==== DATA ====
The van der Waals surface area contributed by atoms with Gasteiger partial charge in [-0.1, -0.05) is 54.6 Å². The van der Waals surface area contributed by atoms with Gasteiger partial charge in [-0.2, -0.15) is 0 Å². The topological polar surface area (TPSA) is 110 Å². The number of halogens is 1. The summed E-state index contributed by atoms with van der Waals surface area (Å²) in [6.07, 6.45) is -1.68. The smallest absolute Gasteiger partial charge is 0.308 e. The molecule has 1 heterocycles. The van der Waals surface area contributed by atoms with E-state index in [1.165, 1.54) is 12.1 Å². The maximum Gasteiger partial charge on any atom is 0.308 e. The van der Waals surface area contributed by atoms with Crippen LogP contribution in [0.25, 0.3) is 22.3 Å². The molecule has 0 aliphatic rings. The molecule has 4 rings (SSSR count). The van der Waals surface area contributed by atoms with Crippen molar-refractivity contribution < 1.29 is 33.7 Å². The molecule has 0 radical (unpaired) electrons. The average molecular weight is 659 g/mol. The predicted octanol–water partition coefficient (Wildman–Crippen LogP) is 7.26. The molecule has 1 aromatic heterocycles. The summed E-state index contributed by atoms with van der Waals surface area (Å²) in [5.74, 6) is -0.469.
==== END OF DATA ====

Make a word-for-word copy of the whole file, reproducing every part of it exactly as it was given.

The van der Waals surface area contributed by atoms with Gasteiger partial charge in [-0.1, -0.05) is 54.6 Å². The van der Waals surface area contributed by atoms with Gasteiger partial charge in [-0.2, -0.15) is 0 Å². The topological polar surface area (TPSA) is 110 Å². The number of halogens is 1. The summed E-state index contributed by atoms with van der Waals surface area (Å²) in [6.07, 6.45) is -1.68. The smallest absolute Gasteiger partial charge is 0.308 e. The molecule has 1 heterocycles. The van der Waals surface area contributed by atoms with E-state index in [1.165, 1.54) is 12.1 Å². The maximum Gasteiger partial charge on any atom is 0.308 e. The van der Waals surface area contributed by atoms with Crippen LogP contribution in [0.25, 0.3) is 22.3 Å². The molecule has 0 aliphatic rings. The molecule has 4 rings (SSSR count). The van der Waals surface area contributed by atoms with Crippen molar-refractivity contribution < 1.29 is 33.7 Å². The molecule has 0 radical (unpaired) electrons. The average molecular weight is 659 g/mol. The predicted octanol–water partition coefficient (Wildman–Crippen LogP) is 7.26. The molecule has 1 aromatic heterocycles. The summed E-state index contributed by atoms with van der Waals surface area (Å²) in [5.74, 6) is -0.469.